Association for Behavior Analysis International

The Association for Behavior Analysis International® (ABAI) is a nonprofit membership organization with the mission to contribute to the well-being of society by developing, enhancing, and supporting the growth and vitality of the science of behavior analysis through research, education, and practice.


41st Annual Convention; San Antonio, TX; 2015

Event Details

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Special Event #38
SQAB Tutorial: The Molar View of Self-Control
Saturday, May 23, 2015
2:00 PM–2:50 PM
103AB (CC)
Area: EAB; Domain: Applied Research
Chair: Leonard Green (Washington University)
Presenting Authors: : HOWARD RACHLIN (State University of New York Stony Brook), William M. Baum (University of California, Davis)

A problem in self-control arises when an organism chooses between one activity strongly induced by short-term reinforcers and a second activity weakly induced by long-term reinforcers but more beneficial in the long term. The short-term, strongly induced activity is called impulsivity, and the long-term, weakly induced activity is called self-control. Impulsivity and self-control have usually been studied as they affect discounting: delay discounting, probability discounting, and social discounting. Although discounting affords measures of impulsivity relative to self-control, discounting as a representation of real-world choice is unrealistic, because discounting applies only to discrete events like receiving a sum of money or a cigarette. Real-world consequences like good health or sobriety occur over long periods of time, not at specific moments. A more realistic, molar, view of impulsivity and self-control takes them as bad and good habits extended in time. Seen this way, a good or bad habit may be described as a conflict of time frames: Consequences evaluated in a short time frame are opposite to consequences evaluated in a long time frame. The molar view may be more useful than discounting for treatment--that is, discouraging bad habits and encouraging good habits.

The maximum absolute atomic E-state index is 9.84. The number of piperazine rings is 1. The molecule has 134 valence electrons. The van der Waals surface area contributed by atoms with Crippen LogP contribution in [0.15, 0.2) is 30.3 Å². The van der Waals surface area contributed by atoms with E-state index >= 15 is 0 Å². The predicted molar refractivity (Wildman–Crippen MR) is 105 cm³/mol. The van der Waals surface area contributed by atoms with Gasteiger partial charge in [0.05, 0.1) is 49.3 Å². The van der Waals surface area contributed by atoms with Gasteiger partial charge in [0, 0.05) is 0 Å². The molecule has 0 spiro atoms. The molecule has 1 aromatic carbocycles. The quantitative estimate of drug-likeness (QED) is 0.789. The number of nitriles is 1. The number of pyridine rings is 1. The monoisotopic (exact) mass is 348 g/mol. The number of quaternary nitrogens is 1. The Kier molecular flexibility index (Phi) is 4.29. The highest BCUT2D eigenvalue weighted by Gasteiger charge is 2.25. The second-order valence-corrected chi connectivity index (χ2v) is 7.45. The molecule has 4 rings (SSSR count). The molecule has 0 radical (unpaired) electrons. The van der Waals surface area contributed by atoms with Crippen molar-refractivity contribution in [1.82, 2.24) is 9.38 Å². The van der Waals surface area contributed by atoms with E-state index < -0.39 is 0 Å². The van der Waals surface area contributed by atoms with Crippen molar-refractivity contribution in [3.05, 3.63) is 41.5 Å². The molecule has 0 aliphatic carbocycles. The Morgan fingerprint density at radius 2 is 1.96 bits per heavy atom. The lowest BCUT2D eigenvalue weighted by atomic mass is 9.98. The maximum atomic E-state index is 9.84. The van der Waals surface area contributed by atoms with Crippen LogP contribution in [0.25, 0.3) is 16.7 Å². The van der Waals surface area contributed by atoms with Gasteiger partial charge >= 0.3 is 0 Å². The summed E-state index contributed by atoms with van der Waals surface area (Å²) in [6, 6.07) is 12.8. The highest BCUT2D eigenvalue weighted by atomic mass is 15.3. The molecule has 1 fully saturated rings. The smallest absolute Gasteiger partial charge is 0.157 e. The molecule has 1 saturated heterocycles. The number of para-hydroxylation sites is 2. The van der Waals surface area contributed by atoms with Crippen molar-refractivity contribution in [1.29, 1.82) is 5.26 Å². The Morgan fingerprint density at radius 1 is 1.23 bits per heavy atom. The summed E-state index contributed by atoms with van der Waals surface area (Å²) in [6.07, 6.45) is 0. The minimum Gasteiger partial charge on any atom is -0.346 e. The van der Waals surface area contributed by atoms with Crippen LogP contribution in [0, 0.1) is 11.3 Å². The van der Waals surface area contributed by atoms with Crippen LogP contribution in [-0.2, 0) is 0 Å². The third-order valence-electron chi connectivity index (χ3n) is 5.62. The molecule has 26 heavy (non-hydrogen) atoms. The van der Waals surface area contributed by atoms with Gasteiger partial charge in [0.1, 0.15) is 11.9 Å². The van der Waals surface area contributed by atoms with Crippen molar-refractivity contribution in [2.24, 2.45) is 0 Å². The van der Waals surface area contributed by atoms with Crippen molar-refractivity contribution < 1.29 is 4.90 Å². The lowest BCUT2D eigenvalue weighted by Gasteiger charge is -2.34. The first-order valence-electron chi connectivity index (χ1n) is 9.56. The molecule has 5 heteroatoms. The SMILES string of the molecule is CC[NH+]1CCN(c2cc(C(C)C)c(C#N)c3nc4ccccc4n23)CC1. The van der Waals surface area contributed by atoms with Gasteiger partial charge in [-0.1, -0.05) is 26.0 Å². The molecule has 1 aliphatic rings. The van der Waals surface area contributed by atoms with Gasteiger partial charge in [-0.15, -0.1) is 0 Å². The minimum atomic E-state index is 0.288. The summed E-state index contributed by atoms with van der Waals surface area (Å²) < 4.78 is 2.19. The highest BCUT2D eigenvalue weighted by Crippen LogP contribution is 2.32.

HOWARD RACHLIN (State University of New York Stony Brook), William M. Baum (University of California, Davis)
Howard Rachlin obtained a Ph.D. in psychology from Harvard University in 1965. He is currently a research professor and an emeritus distinguished professor of psychology at Stony Brook University. He has published more than 100 articles, written six books including Behavior and Mind (1994) and The Science of Self-Control (2000), and edited two others. His most recent book is The Escape of the Mind (2014). He has served on study sections for the National Institutes of Health and the National Science Foundation. He is on the editorial boards of six journals. His research (on choice, self-control, social cooperation, and experimental economics) has been supported by grants from the National Institutes of Health and the National Science Foundation including an NIH merit award. Among other honors he has been elected fellow at ABAI, the American Psychological Society and the Society of Experimental Psychologists. He has received a James McKeen Cattell fellowship (1975-76) and an award for the impact of science on application from the Society for the Advancement of Behavior Analysis (2005). He was a visiting scholar at the Russell Sage Foundation (1988-89) and an invited speaker at the Nobel Symposium on Behavioral and Experimental Economics, Stockholm, Sweden (2001).
Keyword(s): discounting, impulsivity, molar view, self-control



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